APUSH TERM TEST! 1973-present 3/12
|Supreme Court ruled unconstitutional most state statutes|
restricting abortion. It ruled that a state may not prevent a woman from having an
abortion during the first 3 months of pregnancy, and could regulate, but not prohibit
abortion during the second trimester. Decision in effect overturned anti-abortion laws in 46 states.
|Roe v. Wade, 1973.|
| Democratic Governor Jimmy Carter of Georgia defeated Gerald|
Ford, who was a colorless and uninspiring campaigner.
|Election of 1976|
| University of California at Davis, 1978. Barred|
colleges from admitting students solely on the basis of race, but allowed them to
include race along with other considerations when deciding which students to admit.
|Bakke v. Board of Regents,|
|1978 - a popular uprising forced the Shah to flee Iran and|
a Muslim and national leader, the Ayatollah Khomeini, established an Islamic
Republic based on the Koran. President Carter allowed the Shah to come to the U.S.
for medical reasons. Young Iranian militants broke into the U.S. Embassy in Tehran
and kept the staff hostage for 444 days, releasing them in January, 1981.
|Iranian Hostage Crisis|
| 1978 - Passed by President Carter, this called for the gradual|
return of the Panama Canal to the people and government of Panama. It provided for
the transfer of canal ownership to Panama in 1999 and guaranteed its neutrality.
|Panama Canal Treaty|
| 1978: Menachem Begin, Anwar Sadat sign agreement brokered by Pres. Carter. Product of the Camp David Accords, Sadat represented|
Egypt and Begin represented Israel. Israel returned land to Egypt in exchange for
Egyptian recognition. Earned both men the Noble Peace Prize
|Egypt-Israel Peace Treaty-|
| Ronald Reagan, Republican defeated Jimmy Carter, Democrat|
and John B. Anderson, Independent. The issues were government spending and
|Election of 1980|
| Pres. Reagan's theory that if one cuts taxes, it will spur the growth|
of public spending and improve the economy. It included tax breaks for the rich,
"supply-side economics," and "trickle down" theory.
|: Reaganomics policy based on the theory that allowing|
companies the opportunity to make profits, and encouraging investment, will
stimulate the economy and lead to higher standards of living for everyone. Argued
that tax cuts can be used stimulate economic growth. Move money into the hands of the people and they will invest, thus creating prosperity, it postulated.
|Supply side economics|
| 1985. U.S. policymakers seek to assist anti-communist contras in Nicaragua and sell arms to Iran in an attempt to free American hostages|
held in Lebanon. Oliver North questioned by Congress for illegal activities. Pres.
Reagan not tied to any direct wrongdoing
|Themes associated with|
Soviet Premier Mikhail Gorbachev, who in 1985 attempted to reduce tension with the
U.S. in a series of summits with Pres. Reagan. Reform policies led to the breakup of
the Soviet Union and a number of Eastern European nations rejecting communism. In 1989 the Berlin Wall was torn down and Germany was reunified for the first time
|Perestroika (restructuring) and Glasnost (openness).|
| 1991. Following Iraq's invasion of Kuwait, the U.S.-led|
coalition bombed Baghdad and routed Saddam Hussein's forces in a 100-hour battle.
Pres. Bush, fearing the power vacuum that would result with Saddam's fall, refused
to capture Baghdad and Saddam was left in power
|Operation Desert Storm|
| Gov. Bill Clinton of Arkansas defeated George Bush and Ross|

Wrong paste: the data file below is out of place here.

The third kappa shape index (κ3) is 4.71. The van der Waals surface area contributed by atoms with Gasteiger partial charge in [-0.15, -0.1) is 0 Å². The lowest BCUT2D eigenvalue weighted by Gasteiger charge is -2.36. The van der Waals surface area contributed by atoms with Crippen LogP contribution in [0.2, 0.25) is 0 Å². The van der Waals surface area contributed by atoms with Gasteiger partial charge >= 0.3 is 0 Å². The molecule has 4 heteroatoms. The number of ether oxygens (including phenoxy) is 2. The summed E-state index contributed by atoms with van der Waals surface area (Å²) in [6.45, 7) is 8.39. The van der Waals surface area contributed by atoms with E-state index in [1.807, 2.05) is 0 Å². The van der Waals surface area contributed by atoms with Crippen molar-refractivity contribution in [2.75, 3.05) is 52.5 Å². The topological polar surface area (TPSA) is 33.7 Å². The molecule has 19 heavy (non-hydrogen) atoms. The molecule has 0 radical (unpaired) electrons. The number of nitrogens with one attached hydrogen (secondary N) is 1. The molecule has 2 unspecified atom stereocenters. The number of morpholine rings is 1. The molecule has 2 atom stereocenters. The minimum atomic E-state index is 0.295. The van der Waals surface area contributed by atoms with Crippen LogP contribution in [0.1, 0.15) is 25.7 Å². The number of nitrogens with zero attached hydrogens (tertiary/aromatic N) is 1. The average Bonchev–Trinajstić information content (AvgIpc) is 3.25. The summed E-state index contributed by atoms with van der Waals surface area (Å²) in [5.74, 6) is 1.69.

Perot after economic pressures caused Pres. Bush to raise taxes. Clinton's campaign
focused on economic issues ("It's the economy, stupid!")
|Election of 1992.|
| 1992. U.S. troops attempted to provide food relief and|
stabilize the political situation, but left after a number of soldiers were killed.
Because of this setback, the U.S. provided no assistance when over 1 million
Rwandans were murdered in 1994.
| Ethnic strife in Yugoslavia resulted in bloodshed after|
Bosnia and Croatia declared their independence in 1991. Serbian leader Milosevic
urged Serbs in the region to fight other groups. U.S. and NATO forces used air
strikes to force Serbia to withdraw from the region of Kosovo in 1999.
| 1993—North American Free Trade Agreement reduced tariffs between|
Canada, the U.S. and Mexico.
|—Investigations by Special Prosecutor Kenneth Starr into Clinton financial improprieties led him in 1998 to interview Monica Lewinsky, a 21-year old White House intern about a sexual affair with the President. Clinton was later impeached by the House for lying to a grand jury, suborning perjury, and|
leading a cover-up. In January 1999 Clinton was acquitted of all charges by the Senate.
|Clinton Impeachment Crisis|
|Vice-president Al Gore defeated Governor George W. Bush of|
Texas by over 500,000 popular votes, but lost by 300 votes (out of 6 million cast) in
Florida, whose 25 electoral votes would prove decisive. In Bush v. Gore, the
Supreme Court voted 5-4 not to manually recount the ballots and Bush was elected
president by the Electoral College.
|Election of 2000.|
| Al Qaeda terrorists financed by Osama Bin Laden led four|
suicide attacks by planes (two destroying the World Trade Center in New York, one
crashing into the Pentagon, and a fourth crashing in Pennsylvania) that killed over
3000 Americans and caused a financial slump
|September 11, 2001—|
| October 2001. Air attacks and a U.S. invasion toppled the|
repressive Taliban regime that had sheltered Bin Laden. The U.S. began a military
presence there that continues today.
|March 2003. Hoping for regime change in Iraq and contending that|
the Iraqis were hiding weapons of mass destruction, the U.S. led an air and land
invasion of Iraq, despite lack of support from the United Nations or many of the
nations in the Desert Storm coalition. After two months, Saddam's regime had
collapsed and the U.S. began what appears to be a long, costly occupation of the nation